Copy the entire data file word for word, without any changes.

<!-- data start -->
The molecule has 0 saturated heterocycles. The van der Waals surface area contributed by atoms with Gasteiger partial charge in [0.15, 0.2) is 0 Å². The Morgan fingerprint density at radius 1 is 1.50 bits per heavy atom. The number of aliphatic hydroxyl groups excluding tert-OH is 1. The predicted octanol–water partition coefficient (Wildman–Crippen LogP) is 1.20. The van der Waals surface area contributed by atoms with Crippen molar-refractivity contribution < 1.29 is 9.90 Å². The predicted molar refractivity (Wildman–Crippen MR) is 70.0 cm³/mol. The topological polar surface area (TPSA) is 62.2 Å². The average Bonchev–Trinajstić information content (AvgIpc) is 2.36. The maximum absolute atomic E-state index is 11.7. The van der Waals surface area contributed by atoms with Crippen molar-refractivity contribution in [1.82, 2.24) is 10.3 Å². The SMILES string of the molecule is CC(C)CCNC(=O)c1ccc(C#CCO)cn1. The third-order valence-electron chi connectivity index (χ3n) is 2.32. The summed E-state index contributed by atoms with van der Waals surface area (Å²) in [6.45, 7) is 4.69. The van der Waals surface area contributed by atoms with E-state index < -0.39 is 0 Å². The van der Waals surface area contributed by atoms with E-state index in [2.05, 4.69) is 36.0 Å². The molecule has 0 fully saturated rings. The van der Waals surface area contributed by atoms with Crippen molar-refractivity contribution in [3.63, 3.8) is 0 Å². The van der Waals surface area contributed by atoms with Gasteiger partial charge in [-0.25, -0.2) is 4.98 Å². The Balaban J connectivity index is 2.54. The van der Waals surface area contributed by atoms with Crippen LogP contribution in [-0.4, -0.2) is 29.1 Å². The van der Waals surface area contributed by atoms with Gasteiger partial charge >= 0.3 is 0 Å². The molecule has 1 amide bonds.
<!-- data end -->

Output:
The molecule has 0 saturated heterocycles. The van der Waals surface area contributed by atoms with Gasteiger partial charge in [0.15, 0.2) is 0 Å². The Morgan fingerprint density at radius 1 is 1.50 bits per heavy atom. The number of aliphatic hydroxyl groups excluding tert-OH is 1. The predicted octanol–water partition coefficient (Wildman–Crippen LogP) is 1.20. The van der Waals surface area contributed by atoms with Crippen molar-refractivity contribution < 1.29 is 9.90 Å². The predicted molar refractivity (Wildman–Crippen MR) is 70.0 cm³/mol. The topological polar surface area (TPSA) is 62.2 Å². The average Bonchev–Trinajstić information content (AvgIpc) is 2.36. The maximum absolute atomic E-state index is 11.7. The van der Waals surface area contributed by atoms with Crippen molar-refractivity contribution in [1.82, 2.24) is 10.3 Å². The SMILES string of the molecule is CC(C)CCNC(=O)c1ccc(C#CCO)cn1. The third-order valence-electron chi connectivity index (χ3n) is 2.32. The summed E-state index contributed by atoms with van der Waals surface area (Å²) in [6.45, 7) is 4.69. The van der Waals surface area contributed by atoms with E-state index < -0.39 is 0 Å². The van der Waals surface area contributed by atoms with E-state index in [2.05, 4.69) is 36.0 Å². The molecule has 0 fully saturated rings. The van der Waals surface area contributed by atoms with Crippen molar-refractivity contribution in [3.63, 3.8) is 0 Å². The van der Waals surface area contributed by atoms with Gasteiger partial charge in [-0.25, -0.2) is 4.98 Å². The Balaban J connectivity index is 2.54. The van der Waals surface area contributed by atoms with Crippen LogP contribution in [-0.4, -0.2) is 29.1 Å². The van der Waals surface area contributed by atoms with Gasteiger partial charge >= 0.3 is 0 Å². The molecule has 1 amide bonds.